relation with Germany there remained the dead weight of the Spanish
    zone and the confused international administration of Tangier. The
    disastrously misgoverned Spanish zone has always been a centre for
    German intrigue and native conspiracies, as well as a permanent obstacle
    to the economic development of Morocco.

    Such were the problems that General Lyautey found awaiting him. A long
    colonial experience, and an unusual combination of military and
    administrative talents, prepared him for the almost impossible task of
    dealing with them. Swift and decisive when military action is required,
    he has above all the long views and endless patience necessary to the
    successful colonial governor. The policy of France in Morocco had been
    weak and spasmodic; in his hands it became firm and consecutive. A
    sympathetic understanding of the native prejudices, and a real affection
    for the native character, made him try to build up an administration
    which should be, not an application of French ideas to African
    conditions, but a development of the best native aspirations. The
    difficulties were immense. The attempt to govern as far as possible
    through the Great Chiefs was a wise one, but it was hampered by the
    fact that these powerful leaders, however loyal to the Protectorate,
    knew no methods of administration but those based on extortion. It was
    necessary at once to use them and to educate them; and one of General
    Lyautey's greatest achievements has been the successful employment of
    native ability in the government of the country.

    II

    The first thing to do was to create a strong frontier against the
    dissident tribes of the Blad-es-Siba. To do this it was necessary that
    the French should hold the natural defenses of the country, the
    foothills of the Little and of the Great Atlas, and the valley of the
    Moulouya, which forms the corridor between western Algeria and Morocco.
    This was nearly accomplished in 1914 when war broke out.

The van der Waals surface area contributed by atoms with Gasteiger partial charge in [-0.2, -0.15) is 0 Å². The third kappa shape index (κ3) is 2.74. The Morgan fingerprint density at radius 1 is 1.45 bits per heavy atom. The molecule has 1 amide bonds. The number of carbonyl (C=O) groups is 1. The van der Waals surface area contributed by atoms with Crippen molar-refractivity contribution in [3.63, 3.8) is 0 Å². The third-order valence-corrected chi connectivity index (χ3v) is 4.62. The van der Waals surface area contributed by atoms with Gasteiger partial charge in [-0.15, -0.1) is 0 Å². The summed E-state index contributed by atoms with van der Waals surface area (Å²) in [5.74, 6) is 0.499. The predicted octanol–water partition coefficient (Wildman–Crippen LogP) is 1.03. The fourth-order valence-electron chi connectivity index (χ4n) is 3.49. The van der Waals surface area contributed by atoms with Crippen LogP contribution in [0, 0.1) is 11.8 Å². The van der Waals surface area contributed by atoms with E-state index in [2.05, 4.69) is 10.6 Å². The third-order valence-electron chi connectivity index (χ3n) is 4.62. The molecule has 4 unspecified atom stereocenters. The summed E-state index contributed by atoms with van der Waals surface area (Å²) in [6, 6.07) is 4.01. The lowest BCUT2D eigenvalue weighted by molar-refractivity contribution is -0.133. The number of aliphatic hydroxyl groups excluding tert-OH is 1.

At that moment the home government cabled the Resident-General to send
    all his available troops to France, abandoning the whole of conquered
    territory except the coast towns. To do so would have been to give
    France's richest colonies[A] outright to Germany at a moment when what
    they could supply--meat and wheat--was exactly what the enemy most
    needed.

    [Footnote A: The loss of Morocco would inevitably have been followed by
    that of the whole of French North Africa.]

    General Lyautey took forty-eight hours to consider. He then decided to
    "empty the egg without breaking the shell", and the reply he sent was
    that of a great patriot and a great general. In effect he said: "I will
    give you all the troops you ask, but instead of abandoning the interior
    of the country I will hold what we have already taken, and fortify and
    enlarge our boundaries." No other military document has so nearly that
    ring as Marshal Foch's immortal Marne despatch (written only a few weeks
    later): "My centre is broken, my right wing is wavering, the situation
    is favorable and I am about to attack."

    General Lyautey had framed his answer in a moment of patriotic
    exaltation, when the soul of every Frenchman was strung up to a
    superhuman pitch. But the pledge once made, it had to be carried out,
    and even those who most applauded his decision wondered how he would
    meet the almost insuperable difficulties it involved. Morocco, when he
    was called there, was already honeycombed by German trading interests
    and secret political intrigue, and the fruit seemed ready to fall when
    the declaration of war shook the bough. The only way to save the colony
    for France was to keep its industrial and agricultural life going, and
    give to the famous "business as usual" a really justifiable application.

    General Lyautey completely succeeded, and the first impression of all
    travellers arriving in Morocco two years later was that of suddenly
    returning to a world in normal conditions. There was even, so complete
    was the illusion, a first moment of almost painful surprise on entering
    an active prosperous community, seemingly absorbed in immediate material
    interests to the exclusion of all thought of the awful drama that was
    being played out in the mother country, and it was only on reflection
    that this absorption in the day's task, and this air of smiling faith in
    the future, were seen to be Morocco's truest way of serving France.